Attorney General Daniel Cameron, other state officers sworn in

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FRANKFORT, Ky. (WYMT/AP) - Kentucky constitutional officers elected in November were sworn into office Monday morning.

Daniel Cameron was sworn in as Kentucky's 51st attorney general during a midnight ceremony. He is the first African American independently elected to state office in Kentucky history, and the first Republican attorney general since World War II.

“Today’s ceremony is significant for many reasons, chief among them that it marks a new day for the Office of the Attorney General,” said Cameron. “We will reclaim the role of the Attorney General as Chief Law Enforcement Officer for the Commonwealth, and we will make the safety of every man, woman, and child the core of our mission. This is an office of action, and I stand ready to partner with our law enforcement community and our Commonwealth’s and County Attorneys to protect Kentuckians. As your attorney general, I will work diligently on behalf of all Kentuckians to be the leading voice on child abuse, human trafficking, and the drug epidemic.”

Secretary of State Michael Adams, Auditor Mike Harmon, Treasurer Allison Ball and Agriculture Commissioner Ryan Quarles were also sworn in Monday morning at 10 a.m.

Adams takes over an office that was plagued by investigation and questions over how voter data was used. He said he has several goals for the office, including restoring faith in the voting system.

"Number one, govern with integrity, not going to see investigations in my administration. Number two, to pass a photo ID law for our elections. And number three, clean up our voter rolls," Adam listed.

It will be the second term for Harmon, Ball and Quarles. Cameron was appointed in December to fulfill the term of his predecessor, Democrat Andy Beshear, who was elected governor and took office last month.

Beshear spoke at the ceremony Monday and said Kentuckians made their choice and showed they are tired of bitterness. He then called for unity and asked the new leaders to "show people that we can find common ground."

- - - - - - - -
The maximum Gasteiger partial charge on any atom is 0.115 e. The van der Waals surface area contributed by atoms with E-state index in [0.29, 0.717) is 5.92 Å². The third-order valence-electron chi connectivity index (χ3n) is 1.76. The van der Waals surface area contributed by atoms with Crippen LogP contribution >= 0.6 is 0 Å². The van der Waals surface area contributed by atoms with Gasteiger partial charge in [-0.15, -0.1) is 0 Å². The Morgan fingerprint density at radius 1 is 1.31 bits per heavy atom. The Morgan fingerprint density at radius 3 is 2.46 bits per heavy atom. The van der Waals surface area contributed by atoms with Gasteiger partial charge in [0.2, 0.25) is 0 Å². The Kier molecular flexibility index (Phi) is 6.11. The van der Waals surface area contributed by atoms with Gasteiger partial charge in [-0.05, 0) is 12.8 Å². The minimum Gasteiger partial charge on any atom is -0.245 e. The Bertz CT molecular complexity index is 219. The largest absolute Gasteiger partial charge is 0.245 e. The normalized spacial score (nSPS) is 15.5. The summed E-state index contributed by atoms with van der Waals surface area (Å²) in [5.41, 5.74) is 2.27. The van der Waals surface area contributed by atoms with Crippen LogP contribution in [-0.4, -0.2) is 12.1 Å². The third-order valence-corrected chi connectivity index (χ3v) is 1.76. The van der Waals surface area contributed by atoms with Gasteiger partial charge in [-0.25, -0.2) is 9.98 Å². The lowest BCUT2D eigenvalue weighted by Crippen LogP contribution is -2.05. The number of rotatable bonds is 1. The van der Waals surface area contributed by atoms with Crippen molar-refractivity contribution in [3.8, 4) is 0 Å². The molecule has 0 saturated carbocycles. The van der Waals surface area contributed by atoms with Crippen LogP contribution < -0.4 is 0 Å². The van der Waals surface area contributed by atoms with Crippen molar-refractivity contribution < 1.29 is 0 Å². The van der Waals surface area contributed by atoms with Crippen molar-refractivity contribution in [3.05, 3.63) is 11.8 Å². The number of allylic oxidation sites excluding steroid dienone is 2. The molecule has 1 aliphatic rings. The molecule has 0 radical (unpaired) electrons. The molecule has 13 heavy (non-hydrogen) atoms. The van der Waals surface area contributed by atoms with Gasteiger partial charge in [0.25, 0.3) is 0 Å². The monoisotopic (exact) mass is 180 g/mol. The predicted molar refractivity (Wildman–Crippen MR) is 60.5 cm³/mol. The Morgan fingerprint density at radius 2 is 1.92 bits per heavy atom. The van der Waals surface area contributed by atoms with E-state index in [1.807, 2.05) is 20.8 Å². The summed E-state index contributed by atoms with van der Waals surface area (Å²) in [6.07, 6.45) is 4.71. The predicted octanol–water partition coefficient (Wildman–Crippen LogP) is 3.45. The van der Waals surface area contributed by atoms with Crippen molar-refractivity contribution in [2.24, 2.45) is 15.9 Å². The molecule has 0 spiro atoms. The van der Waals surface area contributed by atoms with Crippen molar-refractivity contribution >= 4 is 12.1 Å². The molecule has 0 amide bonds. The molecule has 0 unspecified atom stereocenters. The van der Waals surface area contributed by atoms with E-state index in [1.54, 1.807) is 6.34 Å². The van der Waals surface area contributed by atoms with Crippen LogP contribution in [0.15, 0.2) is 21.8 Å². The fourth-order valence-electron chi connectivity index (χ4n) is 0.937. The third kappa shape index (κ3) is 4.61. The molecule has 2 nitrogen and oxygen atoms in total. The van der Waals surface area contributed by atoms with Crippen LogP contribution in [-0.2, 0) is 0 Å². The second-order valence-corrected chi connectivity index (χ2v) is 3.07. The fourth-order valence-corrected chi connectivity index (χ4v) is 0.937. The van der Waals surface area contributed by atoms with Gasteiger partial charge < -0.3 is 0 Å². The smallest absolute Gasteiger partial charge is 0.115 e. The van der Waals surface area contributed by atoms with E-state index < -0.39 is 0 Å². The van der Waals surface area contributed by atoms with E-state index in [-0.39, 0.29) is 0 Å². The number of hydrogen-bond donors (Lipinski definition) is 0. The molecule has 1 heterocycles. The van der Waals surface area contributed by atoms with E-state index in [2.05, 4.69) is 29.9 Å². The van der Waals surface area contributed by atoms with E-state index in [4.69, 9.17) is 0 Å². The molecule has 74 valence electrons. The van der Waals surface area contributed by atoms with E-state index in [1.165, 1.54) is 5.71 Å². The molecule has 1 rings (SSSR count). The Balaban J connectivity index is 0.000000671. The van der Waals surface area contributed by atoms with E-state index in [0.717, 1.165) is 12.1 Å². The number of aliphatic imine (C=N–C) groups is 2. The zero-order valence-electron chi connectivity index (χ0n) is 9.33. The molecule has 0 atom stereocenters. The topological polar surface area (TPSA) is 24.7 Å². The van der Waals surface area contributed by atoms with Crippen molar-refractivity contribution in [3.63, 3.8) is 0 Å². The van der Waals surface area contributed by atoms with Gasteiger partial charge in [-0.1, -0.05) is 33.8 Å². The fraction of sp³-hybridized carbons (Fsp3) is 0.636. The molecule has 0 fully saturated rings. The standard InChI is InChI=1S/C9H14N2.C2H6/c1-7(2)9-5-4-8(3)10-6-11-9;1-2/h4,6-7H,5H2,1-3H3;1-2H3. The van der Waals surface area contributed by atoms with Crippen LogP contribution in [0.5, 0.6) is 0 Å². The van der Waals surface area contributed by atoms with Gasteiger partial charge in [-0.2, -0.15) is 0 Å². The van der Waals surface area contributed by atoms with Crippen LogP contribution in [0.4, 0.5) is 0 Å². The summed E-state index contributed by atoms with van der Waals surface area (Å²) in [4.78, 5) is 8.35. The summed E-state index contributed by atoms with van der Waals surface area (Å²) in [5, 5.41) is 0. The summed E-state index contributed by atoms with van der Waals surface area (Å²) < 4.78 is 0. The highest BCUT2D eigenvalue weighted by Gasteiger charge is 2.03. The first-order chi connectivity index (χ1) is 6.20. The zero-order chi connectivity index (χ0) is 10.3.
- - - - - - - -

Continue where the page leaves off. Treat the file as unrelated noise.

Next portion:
"Where we also disagree, even on issues we care about, on causes we care about, we do it in ways that does not involved name-calling or attacks," the governor said.

Beshear said he looks forward to discussions on prison reform, solving a teacher shortage, medicinal marijuana and possibly sports betting.

"The fact is we are losing dollars through expanded gaming, through virtually every state around us. Right now it seems sports betting has the most momentum behind it," Beshear said.

The governor said sports betting could bring in $20-40 million.

“Today is a historic day for our Commonwealth and the Republican Party of Kentucky. For the first time in decades, Republicans now hold the offices of secretary of state, attorney general, auditor, treasurer and agriculture commissioner simultaneously. Congratulations to Secretary of State Michael Adams, Attorney General Daniel Cameron, Auditor Mike Harmon, Treasurer Allison Ball and Agriculture Commissioner Ryan Quarles," the Republican Party of Kentucky said in a written statement. "There can be no doubt that 2019 was one of the most successful elections Kentucky Republicans have ever seen. With more GOP leaders in Frankfort to partner with our veto-proof legislative supermajorities, the Republican Party and our principles of pro-growth, conservative reform have never been stronger. Kentucky Republicans are excited to keep moving our state forward – and to be carrying this historic momentum into this year’s elections to reelect President Donald Trump and our state and federal lawmakers.”

The 60-day General Assembly session gavels in at noon Tuesday and runs through mid-April.



 
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